Demand for summer flounder stays high as landings begin to recover from historic lows

Summer flounder is a critical commercial Mid-Atlantic fishery, active primarily from Cape Cod, Mass., to Cape Fear, N.C., with 16 ports accounting for about 85 percent of landings. According to the Atlantic States Marine Fisheries Commission, commercial landings have ranged from 9 million to 18 million pounds a year since 1993, but hit a low of 7.81 million pounds in 2016.

The 2018 coastwide commercial quota is set at 6.38 million pounds. North Carolina, Virginia, New Jersey and Rhode Island receive the most allocation (each gets more than 15 percent of total quota). North Carolina is permitted 1.76 million pounds, Virginia 1.37 million pounds, New Jersey 1.8 million pounds, and Rhode Island 1 million pounds. Virginia and North Carolina have winter fisheries, while other states spread effort throughout the year. Currently, Virginia and North Carolina fleets have landed higher portions of their quota, while Massachusetts expects summer upticks.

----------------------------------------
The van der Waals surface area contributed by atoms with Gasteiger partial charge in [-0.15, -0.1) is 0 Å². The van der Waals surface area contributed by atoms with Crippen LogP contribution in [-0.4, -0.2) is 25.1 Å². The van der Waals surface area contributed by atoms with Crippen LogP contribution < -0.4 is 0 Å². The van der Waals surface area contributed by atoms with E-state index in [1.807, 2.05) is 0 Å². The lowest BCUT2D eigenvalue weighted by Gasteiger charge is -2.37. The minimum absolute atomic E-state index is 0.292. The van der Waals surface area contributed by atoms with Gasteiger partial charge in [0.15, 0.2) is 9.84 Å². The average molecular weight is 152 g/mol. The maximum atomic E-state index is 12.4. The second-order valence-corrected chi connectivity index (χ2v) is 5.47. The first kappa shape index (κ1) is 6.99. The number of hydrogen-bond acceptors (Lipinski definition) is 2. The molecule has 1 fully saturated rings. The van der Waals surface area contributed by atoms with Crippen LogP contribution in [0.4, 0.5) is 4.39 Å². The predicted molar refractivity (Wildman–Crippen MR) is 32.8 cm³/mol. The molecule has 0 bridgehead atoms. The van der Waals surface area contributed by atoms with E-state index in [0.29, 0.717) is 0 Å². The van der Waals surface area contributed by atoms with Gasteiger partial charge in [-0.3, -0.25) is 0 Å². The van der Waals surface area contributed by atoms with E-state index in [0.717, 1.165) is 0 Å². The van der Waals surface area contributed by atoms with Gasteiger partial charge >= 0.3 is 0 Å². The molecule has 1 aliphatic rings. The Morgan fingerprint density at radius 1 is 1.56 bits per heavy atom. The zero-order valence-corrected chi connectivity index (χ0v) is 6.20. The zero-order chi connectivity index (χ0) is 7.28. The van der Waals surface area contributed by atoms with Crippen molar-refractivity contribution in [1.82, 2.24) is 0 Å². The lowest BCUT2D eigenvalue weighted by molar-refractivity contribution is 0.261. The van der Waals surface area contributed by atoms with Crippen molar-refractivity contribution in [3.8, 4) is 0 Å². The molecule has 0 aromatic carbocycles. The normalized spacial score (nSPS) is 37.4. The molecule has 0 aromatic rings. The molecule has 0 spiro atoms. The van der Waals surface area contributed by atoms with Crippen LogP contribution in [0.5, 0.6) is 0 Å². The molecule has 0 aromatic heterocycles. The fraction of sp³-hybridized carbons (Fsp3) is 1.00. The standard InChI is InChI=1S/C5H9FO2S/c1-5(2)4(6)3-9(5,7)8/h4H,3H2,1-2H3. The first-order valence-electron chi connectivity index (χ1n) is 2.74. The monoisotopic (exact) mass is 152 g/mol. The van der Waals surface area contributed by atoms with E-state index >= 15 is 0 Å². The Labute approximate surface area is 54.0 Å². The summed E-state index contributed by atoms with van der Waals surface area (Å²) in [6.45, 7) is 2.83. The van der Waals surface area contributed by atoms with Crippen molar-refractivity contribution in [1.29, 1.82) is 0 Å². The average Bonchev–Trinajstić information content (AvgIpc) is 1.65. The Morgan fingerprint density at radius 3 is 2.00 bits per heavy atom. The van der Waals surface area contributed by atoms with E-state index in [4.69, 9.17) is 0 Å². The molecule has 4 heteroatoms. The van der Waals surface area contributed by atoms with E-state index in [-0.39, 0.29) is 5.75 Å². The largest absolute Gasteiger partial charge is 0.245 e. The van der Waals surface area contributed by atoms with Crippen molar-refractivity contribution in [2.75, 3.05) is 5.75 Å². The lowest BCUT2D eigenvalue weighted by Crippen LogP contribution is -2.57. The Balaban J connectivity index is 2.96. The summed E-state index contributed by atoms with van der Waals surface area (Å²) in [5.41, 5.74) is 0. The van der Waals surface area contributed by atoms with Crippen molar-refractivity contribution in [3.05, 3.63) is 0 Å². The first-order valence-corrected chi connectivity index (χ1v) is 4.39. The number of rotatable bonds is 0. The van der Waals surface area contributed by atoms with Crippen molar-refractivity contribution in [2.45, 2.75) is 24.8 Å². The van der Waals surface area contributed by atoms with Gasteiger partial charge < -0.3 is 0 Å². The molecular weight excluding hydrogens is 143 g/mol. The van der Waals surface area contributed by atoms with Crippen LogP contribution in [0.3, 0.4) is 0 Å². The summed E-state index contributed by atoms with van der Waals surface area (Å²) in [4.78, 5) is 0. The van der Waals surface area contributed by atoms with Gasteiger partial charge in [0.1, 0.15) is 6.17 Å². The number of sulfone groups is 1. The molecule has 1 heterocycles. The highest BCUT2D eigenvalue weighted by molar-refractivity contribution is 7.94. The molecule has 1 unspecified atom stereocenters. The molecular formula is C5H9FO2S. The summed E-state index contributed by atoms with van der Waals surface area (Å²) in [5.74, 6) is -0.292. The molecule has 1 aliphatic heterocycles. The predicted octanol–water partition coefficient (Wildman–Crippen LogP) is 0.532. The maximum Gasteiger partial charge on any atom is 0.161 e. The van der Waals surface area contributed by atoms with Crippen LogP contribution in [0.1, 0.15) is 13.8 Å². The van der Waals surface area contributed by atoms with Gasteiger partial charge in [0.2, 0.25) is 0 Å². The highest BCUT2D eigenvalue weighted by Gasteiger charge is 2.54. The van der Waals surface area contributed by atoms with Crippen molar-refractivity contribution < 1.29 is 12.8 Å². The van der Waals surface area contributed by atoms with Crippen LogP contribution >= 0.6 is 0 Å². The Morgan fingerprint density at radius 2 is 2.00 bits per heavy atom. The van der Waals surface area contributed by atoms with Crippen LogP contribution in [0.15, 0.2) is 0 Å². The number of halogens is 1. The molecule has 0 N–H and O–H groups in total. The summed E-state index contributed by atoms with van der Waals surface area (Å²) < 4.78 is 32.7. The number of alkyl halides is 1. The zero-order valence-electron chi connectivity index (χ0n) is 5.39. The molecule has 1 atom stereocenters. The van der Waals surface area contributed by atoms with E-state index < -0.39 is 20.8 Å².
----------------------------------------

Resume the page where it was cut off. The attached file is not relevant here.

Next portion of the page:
“It’s likely that collectively, the states will achieve the total coastwide quota, or come close. Most years, landings come within 5 percent of the coastwide quota,” said the commission’s Kirby Rootes-Murdy, a senior plan coordinator.

In late May, 50 percent of the overall quota had been met. “Landings so far this year track fairly close with trends in the previous two years,” added Kirby.

“We brought in every pound they allowed us to bring in already this year, based on each state’s quota,” said Sam Daniels of the North Carolina-based wholesaler Wanchese Fish Co.

Chris Duffey, of Boston Sword and Tuna, provides fillets and whole fish to domestic distributors and calls the fishery “boutique” because of the restricted landings.

“Summer flounder is in big demand,” said Duffy. “We’d sell more if we could!”

Certain parts of the country depend on summer flounder. “In N.J. and Maryland, people expect to have it. It’s like cod or haddock is in New England,” he added.

Quota limits have stabilized prices, averaging $4 to $5 per pound off trawlers, while in Rhode Island, sushi-grade dayboat fluke gets $6 per pound for medium-sized fish, and up to $7 per pound for jumbo. Fluke fillets sell at $12 to 13 per pound.

About the author

Caroline Losneck is an independent radio producer, filmmaker and documentarian living in Portland, Maine.

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